Super-Earths Orbiting Red Dwarf 11 Light-Years Away Discovered, May Have Atmospheres Supporting Life

At least two Super-Earths orbiting a red dwarf known, Gliese 887 or GJ 887, have been discovered, and may possibly have atmospheres that can support life

Seeking the answer to the question, "Are we alone in this universe?" has led to man looking skywards for answers. And this pursuit has led to some of the greatest discoveries about the universe our blue planet dots. A study led by the University of Göttingen reports the discovery of a system of super-Earth planets orbiting nearby of red dwarf Gliese 887 or GJ 887 and may possibly possess conditions that can harbor life.

"We report the discovery, using radial velocity measurements, of a compact multiplanet system of super-Earth exoplanets orbiting the nearby red dwarf star GJ 887," the authors wrote.

Super-Earths and Red Dwarfs

Planets classified as Super-Earths have masses higher than that of Earth. However, their masses are much lower compared to icy mammoth planets of our solar system such as Neptune and Uranus. The term, nevertheless, refers merely to the mass of the planet and does not define the habitability and surface conditions of the planets.

Gliese 887
Artist's impression of the multiplanetary system of newly discovered super-Earths orbiting nearby red dwarf Gliese 887 Mark Garlick

Red Dwarfs are the smallest and coolest variety of stars in the broad range of stars found in the universe and are of very low mass. The nearest star to the Sun — Proxima Centauri — is an example of a red dwarf. Due to their low luminosity, observing individual red dwarfs is not an easy task.

Existence of Two Super-Earths

At a distance of 11 light-years, Gliese 887 is one of the nearest stars to our sun. It is nearly half the size and comparatively dimmer. As a result, the habitable zone for planets is much closer to it than the distance of Earth from the sun.

The astronomers observed the red dwarf using HARPS (High Accuracy Radial velocity Planet Searcher) spectrograph the European Southern Observatory in Chile. In order to study the planet further, they employed a method known as "Doppler wobble". Due to the gravitational pull exerted on the planet, tiny to and fro "wobbles" are created, which was measured by the scientists.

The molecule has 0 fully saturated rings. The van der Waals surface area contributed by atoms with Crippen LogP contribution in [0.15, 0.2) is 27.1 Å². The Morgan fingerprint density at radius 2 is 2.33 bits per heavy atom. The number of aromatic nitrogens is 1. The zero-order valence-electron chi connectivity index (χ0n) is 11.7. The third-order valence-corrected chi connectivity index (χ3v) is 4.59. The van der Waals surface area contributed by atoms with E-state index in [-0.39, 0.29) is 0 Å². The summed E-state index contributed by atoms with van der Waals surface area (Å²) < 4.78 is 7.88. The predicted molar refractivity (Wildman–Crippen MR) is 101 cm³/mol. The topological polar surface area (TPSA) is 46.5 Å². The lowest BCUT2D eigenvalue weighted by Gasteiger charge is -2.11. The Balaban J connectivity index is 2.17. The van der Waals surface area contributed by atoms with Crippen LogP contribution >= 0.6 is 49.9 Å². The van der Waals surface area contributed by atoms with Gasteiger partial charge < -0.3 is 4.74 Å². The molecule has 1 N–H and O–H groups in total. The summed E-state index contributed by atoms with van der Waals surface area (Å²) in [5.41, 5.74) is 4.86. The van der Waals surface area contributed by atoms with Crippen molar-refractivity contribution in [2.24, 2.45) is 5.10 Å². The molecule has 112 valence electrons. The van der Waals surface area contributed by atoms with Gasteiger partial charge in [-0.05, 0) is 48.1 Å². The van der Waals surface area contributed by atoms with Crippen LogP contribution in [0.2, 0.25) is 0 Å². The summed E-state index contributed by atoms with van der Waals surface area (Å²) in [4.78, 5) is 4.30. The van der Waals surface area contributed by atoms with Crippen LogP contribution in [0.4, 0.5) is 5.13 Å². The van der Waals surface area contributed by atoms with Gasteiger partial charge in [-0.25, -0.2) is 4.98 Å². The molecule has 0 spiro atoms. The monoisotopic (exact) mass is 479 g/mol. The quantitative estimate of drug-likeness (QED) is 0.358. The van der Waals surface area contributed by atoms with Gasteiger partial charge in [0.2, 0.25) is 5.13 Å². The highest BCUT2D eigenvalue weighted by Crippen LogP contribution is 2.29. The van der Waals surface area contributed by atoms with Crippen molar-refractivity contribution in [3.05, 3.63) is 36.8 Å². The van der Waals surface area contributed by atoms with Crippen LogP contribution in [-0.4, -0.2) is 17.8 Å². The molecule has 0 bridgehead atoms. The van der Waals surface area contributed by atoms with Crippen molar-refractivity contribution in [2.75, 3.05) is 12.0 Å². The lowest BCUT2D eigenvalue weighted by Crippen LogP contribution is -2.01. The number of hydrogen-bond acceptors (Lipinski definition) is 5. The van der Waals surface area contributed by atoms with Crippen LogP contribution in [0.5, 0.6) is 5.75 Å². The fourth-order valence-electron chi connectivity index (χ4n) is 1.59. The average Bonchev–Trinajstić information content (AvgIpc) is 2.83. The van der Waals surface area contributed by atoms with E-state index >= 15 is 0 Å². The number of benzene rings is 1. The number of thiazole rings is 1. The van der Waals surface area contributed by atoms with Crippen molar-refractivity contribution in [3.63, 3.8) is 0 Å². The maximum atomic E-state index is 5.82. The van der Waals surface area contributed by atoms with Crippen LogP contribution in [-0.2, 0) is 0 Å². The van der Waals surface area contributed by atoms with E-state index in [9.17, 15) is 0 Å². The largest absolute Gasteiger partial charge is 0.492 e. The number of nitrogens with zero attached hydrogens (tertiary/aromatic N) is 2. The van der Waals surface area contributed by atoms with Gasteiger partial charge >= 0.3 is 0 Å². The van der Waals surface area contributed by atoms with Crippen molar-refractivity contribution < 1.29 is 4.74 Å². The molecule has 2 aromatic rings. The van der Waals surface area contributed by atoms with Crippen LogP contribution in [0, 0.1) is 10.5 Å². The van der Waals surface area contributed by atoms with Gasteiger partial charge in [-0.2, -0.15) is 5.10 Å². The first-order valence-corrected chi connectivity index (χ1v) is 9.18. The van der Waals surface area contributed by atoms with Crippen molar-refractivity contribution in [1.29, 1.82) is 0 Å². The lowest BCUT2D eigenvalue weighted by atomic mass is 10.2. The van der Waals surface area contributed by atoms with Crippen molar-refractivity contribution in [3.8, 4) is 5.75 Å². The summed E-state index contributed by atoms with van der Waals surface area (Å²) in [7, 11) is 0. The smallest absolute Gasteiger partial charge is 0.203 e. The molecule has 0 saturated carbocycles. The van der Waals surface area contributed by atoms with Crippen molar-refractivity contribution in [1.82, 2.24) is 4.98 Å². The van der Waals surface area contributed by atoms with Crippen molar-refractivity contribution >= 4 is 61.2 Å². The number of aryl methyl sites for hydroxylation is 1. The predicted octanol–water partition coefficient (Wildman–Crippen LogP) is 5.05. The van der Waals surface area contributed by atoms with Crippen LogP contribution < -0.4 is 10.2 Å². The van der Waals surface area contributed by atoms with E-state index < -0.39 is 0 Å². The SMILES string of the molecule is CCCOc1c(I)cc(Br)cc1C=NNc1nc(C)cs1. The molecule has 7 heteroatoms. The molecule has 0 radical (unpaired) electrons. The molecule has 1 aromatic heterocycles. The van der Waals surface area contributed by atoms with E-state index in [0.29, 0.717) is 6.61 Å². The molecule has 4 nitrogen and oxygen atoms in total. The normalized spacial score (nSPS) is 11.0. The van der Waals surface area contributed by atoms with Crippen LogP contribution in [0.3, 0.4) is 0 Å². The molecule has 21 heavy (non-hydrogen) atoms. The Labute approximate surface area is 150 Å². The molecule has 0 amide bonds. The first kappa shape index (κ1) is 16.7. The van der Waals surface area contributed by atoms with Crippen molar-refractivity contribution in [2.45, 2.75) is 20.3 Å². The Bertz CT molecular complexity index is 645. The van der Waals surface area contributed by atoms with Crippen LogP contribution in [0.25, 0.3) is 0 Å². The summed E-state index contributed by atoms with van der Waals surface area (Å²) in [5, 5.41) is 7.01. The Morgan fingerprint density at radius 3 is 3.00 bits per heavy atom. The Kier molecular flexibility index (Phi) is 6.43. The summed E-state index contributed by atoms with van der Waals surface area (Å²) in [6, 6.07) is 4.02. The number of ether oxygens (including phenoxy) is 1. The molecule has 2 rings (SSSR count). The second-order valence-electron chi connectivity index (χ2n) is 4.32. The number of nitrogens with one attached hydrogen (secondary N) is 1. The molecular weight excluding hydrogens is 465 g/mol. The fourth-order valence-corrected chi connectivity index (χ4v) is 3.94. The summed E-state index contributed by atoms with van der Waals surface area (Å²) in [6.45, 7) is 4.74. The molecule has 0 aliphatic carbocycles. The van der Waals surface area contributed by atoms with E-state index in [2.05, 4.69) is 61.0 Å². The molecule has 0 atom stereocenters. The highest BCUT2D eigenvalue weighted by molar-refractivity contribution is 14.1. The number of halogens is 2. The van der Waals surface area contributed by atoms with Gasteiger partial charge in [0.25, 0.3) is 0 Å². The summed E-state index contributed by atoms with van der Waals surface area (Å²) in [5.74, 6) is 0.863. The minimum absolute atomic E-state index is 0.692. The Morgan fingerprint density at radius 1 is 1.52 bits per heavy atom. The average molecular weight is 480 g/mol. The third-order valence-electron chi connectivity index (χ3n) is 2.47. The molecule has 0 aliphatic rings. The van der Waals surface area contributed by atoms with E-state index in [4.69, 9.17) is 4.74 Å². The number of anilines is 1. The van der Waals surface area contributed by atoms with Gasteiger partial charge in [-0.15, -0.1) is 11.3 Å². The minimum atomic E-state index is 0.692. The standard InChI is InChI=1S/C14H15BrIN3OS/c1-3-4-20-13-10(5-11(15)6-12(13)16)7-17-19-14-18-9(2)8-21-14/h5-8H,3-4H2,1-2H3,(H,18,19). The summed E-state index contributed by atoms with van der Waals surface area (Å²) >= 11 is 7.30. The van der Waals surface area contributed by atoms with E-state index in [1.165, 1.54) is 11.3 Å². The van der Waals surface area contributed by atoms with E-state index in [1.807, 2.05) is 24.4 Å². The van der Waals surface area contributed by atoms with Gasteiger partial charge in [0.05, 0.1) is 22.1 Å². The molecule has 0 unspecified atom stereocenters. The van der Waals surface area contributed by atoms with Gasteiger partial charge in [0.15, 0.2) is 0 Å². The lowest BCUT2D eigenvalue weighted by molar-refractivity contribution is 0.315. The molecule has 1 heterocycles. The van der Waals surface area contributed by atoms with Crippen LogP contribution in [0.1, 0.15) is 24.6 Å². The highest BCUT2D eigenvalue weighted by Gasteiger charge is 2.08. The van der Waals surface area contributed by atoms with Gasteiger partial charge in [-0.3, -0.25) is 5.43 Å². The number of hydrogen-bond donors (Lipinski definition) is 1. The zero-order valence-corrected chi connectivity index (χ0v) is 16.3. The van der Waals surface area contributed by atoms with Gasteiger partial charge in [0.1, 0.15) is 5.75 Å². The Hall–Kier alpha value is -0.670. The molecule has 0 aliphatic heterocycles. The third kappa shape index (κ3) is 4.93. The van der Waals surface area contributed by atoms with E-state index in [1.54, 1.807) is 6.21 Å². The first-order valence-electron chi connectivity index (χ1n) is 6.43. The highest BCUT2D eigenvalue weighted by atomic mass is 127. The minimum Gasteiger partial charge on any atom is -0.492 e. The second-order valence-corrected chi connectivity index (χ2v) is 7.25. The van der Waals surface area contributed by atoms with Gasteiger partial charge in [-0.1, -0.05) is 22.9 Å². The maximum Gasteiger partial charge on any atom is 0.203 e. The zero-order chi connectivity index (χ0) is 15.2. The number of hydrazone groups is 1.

Super Earth
Artist’s impression of super-Earth orbiting Barnard’s Star (Representational Picture) Wikimedia Commons

Regular signals detected indicate the presence of two planets, super-Earths to be specific —Gliese 887b and Gliese 887c — with orbiting periods of 9.3 and 21.8 days. A third potential candidate was also observed. The two exoplanets were found to moving more rapidly than Mercury in our solar system. It is estimated that the temperature of 887c is around 70 C.

May Support Life

During the study of the Gliese 887, the scientists uncovered two other fascinating facts about the star. According to the astronomers, the number of starspots on the red dwarf is lesser in comparison to our Sun. If the star was as active as Sun, it could have eroded a planet's atmosphere.

In other words, the atmospheres of the planets could be simply wiped away. Therefore, the newly discovered super-Earths can most possibly retain their atmosphere and may have the potential to support life.

Another interesting discovery that the scientists made was that Gliese 887's brightness is nearly constant. Hence, the detection of atmospheres of the system of super-Earths will be relatively easy. This will make the system an important area of study for the Hubble Telescope, the James Webb Space Telescope. "These planets will provide the best possibilities for more detailed studies, including the search for life outside our Solar System," averred Dr Sandra Jeffers, lead author of the study.

Related topics : Space